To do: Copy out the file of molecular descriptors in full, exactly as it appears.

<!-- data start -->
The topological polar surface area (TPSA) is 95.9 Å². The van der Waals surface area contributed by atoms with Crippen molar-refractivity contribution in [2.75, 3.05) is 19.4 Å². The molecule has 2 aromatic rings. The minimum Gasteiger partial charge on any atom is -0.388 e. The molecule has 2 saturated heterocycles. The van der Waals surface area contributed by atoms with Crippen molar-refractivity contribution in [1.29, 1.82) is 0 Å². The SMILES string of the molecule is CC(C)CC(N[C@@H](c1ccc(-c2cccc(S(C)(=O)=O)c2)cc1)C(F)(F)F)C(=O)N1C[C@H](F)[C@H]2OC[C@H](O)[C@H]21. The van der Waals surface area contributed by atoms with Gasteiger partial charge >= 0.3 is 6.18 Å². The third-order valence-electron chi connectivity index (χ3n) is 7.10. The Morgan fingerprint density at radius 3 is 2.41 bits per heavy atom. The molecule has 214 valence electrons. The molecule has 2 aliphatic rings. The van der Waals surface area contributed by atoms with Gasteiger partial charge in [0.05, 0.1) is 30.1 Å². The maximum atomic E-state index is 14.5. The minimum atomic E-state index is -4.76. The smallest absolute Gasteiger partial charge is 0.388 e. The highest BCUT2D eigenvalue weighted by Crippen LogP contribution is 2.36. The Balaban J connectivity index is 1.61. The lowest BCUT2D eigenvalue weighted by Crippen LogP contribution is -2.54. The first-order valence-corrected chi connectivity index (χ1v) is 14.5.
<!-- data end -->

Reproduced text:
The topological polar surface area (TPSA) is 95.9 Å². The van der Waals surface area contributed by atoms with Crippen molar-refractivity contribution in [2.75, 3.05) is 19.4 Å². The molecule has 2 aromatic rings. The minimum Gasteiger partial charge on any atom is -0.388 e. The molecule has 2 saturated heterocycles. The van der Waals surface area contributed by atoms with Crippen molar-refractivity contribution in [1.29, 1.82) is 0 Å². The SMILES string of the molecule is CC(C)CC(N[C@@H](c1ccc(-c2cccc(S(C)(=O)=O)c2)cc1)C(F)(F)F)C(=O)N1C[C@H](F)[C@H]2OC[C@H](O)[C@H]21. The van der Waals surface area contributed by atoms with Gasteiger partial charge >= 0.3 is 6.18 Å². The third-order valence-electron chi connectivity index (χ3n) is 7.10. The Morgan fingerprint density at radius 3 is 2.41 bits per heavy atom. The molecule has 214 valence electrons. The molecule has 2 aliphatic rings. The van der Waals surface area contributed by atoms with Gasteiger partial charge in [0.05, 0.1) is 30.1 Å². The maximum atomic E-state index is 14.5. The minimum atomic E-state index is -4.76. The smallest absolute Gasteiger partial charge is 0.388 e. The highest BCUT2D eigenvalue weighted by Crippen LogP contribution is 2.36. The Balaban J connectivity index is 1.61. The lowest BCUT2D eigenvalue weighted by Crippen LogP contribution is -2.54. The first-order valence-corrected chi connectivity index (χ1v) is 14.5.